This is graduation season, so many of you are up to your eyeballs in graduation speeches and borrowing from the one I heard last night on the 7 deadly sins of education (which include, using your education for a false sense of power, not using your education to advance yourself, etc etc etc...) I thought I might consider the "7 Deadly Sins of a Spinning® Instructor." So, of course I sat down and started outlining what they would be. When I hit 15, I decided that I needed to pare down the list to my top 7 (or bottom 7) behaviors of instructors which undermine their success. I'll bet you have your own list.
1. Not Knowing Your Play List. If an instructor simply has music on for background, he is missing the point behind using such a powerful tool. If he doesn't take the time to synchronize the music to the class profile then the class may feel stilted and uncoordinated. Knowing your music and the order in which you place them is foundational to good instruction.
2. Not Knowing Your Class Profile: Some instructors have a theme for the class, like for example "power," or "perseverance." Others pick a certain skill set to develop, like a class focus on HP 1, 2 and 3, and no matter what the road offers up, the clients will be specifically coached for hand position. Others base the class on a particular ride, "up a hill..." "hill repeats..." "long flats..." whatever. The longer you teach, the freer you become to explore new themes or profiles. You don't have to be locked only into one of the 5 energy zones...fusion is okay, but the profile of the class needs some purpose to it - which takes preparation and practice.
3. Ignoring Trespassers: This is critical because, while there is a certain amount of variation you can expect from all the riders in front of you - they are not robots - there are some definite contraindicated things that people in Spinning® classes all around the world do which just shouldn't be ignored. riding with flip-flops, for example, talking on the phone while staying in the studio on the bike during class, handle-bar drapers.... Even if you can personally tolerate some things, you have to remember that you are associated with a branded product - the Spinning® package which has expectations that you need to comply with. That will allow participants to distinguish when they're in a Spinning® class from when they're with other brands of indoor cycling.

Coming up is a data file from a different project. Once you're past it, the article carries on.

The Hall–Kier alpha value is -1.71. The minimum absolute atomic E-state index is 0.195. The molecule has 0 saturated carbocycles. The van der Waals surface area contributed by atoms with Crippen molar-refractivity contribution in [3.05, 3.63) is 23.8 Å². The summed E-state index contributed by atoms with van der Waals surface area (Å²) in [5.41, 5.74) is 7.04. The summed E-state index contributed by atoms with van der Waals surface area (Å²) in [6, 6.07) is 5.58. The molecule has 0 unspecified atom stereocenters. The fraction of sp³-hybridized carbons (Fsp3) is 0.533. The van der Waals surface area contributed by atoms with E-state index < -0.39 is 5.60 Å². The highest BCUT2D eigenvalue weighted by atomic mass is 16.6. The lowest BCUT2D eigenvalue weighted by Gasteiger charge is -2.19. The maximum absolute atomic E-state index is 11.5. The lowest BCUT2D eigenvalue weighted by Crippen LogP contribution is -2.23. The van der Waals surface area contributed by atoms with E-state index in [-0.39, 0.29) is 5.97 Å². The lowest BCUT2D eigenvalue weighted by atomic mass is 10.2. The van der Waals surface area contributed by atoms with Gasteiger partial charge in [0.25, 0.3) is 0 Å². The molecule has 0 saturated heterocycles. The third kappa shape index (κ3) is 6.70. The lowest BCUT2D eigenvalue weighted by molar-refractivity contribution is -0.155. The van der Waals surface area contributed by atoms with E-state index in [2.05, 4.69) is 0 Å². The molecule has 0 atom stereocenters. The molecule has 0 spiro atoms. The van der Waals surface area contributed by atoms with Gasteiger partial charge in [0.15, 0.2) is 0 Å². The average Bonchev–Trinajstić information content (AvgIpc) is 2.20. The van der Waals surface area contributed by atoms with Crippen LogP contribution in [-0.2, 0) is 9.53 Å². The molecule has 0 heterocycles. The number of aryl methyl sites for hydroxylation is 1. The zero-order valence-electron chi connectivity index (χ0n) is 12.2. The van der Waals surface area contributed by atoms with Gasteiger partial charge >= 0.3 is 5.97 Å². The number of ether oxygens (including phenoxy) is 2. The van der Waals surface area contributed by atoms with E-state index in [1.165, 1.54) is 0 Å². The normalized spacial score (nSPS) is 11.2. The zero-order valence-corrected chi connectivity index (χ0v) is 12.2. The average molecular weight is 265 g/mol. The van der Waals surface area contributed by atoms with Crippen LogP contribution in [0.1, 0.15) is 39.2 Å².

4. Avoiding What You're Not So Great At: It is normal that we all want to do what comes easiest to us, but we can't get better unless we practice. If you are particularly weak at something, like for example talking about heart rate intensities and HR monitors, then you need to take that on as a personal project of yours and attend every seminar available to you, watch every youtuber about it, order every book and tap back into your orientation manual from Spinning®. If you hate JUMPS, then it is probably something you need to work on yourself, because they are a viable part of the Spinning® program. My challenge? I'm not so great at the higher cadence running on the bike, so I work at it.
5. Not Understanding Emergency Protocols: This is near and dear to my heart because I teach fa/cpr. Do you actually know what to do if, for example you're teaching a great class and suddenly a pedal falls off while still attached to a shoe - the client's foot jams into the ground near the wheel and the other knee is jammed up into the handlebars. What happens now? A person dismounts in the course of a class and ambles to the back toward the door then passes out. Now what? If it is not absolutely clear what to do, then you need to speak with your manager and fellow instructors. You have 20 clients on a bike and one suddenly needs your help. 19 should be instructed to slowly bring their bikes to a stop, taking time to bring their heart rate down with moving pedals. Clients with medical background might be your first call, and someone needs to notify management who can get ems if necessary. Surveying the victim's friend/family member who might be taking the class with them because they might know what is wrong or have other insight. And proceeding into first aid care as needed. If this is not 100% clear to you, you need to understand that you are the focal point of safety and first response and ask for the training you need.
6: Stopping Continuing Education: Your career as a fitness professional is a bit like a duffle bag - you can keep fitting more in! This stuff changes. If you certified with ACE more than 5 years ago and haven't picked up their newest edition...you just have to order their books for your reference library. If you haven't taken all of the Spinning® continuing ed courses, just pick one - it won't be a wrong choice. That's the cool thing about education - you're never done!
7. Not Training Alone: Do it. Get on your bike and ride! In or out of the Spinning® studio, it doesn't matter - do both. You will be a better instructor if you make the time to train by yourself and just observe.
What does your list of "7 Deadly Sins" include?
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